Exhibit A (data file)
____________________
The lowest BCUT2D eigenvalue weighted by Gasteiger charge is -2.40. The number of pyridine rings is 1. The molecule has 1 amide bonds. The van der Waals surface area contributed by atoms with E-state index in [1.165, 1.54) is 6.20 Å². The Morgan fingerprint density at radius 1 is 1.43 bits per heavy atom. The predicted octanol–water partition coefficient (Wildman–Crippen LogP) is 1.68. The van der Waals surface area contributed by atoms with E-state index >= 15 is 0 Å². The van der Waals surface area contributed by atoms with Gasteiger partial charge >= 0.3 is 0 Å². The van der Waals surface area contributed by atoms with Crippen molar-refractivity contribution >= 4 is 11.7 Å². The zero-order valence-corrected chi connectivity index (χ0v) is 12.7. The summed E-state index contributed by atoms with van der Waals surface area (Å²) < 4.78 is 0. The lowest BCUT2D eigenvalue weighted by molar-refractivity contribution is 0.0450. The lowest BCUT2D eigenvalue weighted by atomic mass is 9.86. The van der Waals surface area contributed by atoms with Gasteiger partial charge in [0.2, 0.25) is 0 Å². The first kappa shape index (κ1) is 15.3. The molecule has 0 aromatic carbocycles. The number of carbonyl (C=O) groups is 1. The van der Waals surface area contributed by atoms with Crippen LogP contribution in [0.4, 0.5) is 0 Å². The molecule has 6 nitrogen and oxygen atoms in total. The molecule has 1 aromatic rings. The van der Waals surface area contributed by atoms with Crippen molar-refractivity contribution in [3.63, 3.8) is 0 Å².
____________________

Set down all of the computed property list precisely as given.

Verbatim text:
The lowest BCUT2D eigenvalue weighted by Gasteiger charge is -2.40. The number of pyridine rings is 1. The molecule has 1 amide bonds. The van der Waals surface area contributed by atoms with E-state index in [1.165, 1.54) is 6.20 Å². The Morgan fingerprint density at radius 1 is 1.43 bits per heavy atom. The predicted octanol–water partition coefficient (Wildman–Crippen LogP) is 1.68. The van der Waals surface area contributed by atoms with E-state index >= 15 is 0 Å². The van der Waals surface area contributed by atoms with Gasteiger partial charge >= 0.3 is 0 Å². The van der Waals surface area contributed by atoms with Crippen molar-refractivity contribution >= 4 is 11.7 Å². The zero-order valence-corrected chi connectivity index (χ0v) is 12.7. The summed E-state index contributed by atoms with van der Waals surface area (Å²) < 4.78 is 0. The lowest BCUT2D eigenvalue weighted by molar-refractivity contribution is 0.0450. The lowest BCUT2D eigenvalue weighted by atomic mass is 9.86. The van der Waals surface area contributed by atoms with Gasteiger partial charge in [0.2, 0.25) is 0 Å². The first kappa shape index (κ1) is 15.3. The molecule has 0 aromatic carbocycles. The number of carbonyl (C=O) groups is 1. The van der Waals surface area contributed by atoms with Crippen LogP contribution in [0.4, 0.5) is 0 Å². The molecule has 6 nitrogen and oxygen atoms in total. The molecule has 1 aromatic rings. The van der Waals surface area contributed by atoms with Crippen molar-refractivity contribution in [3.63, 3.8) is 0 Å².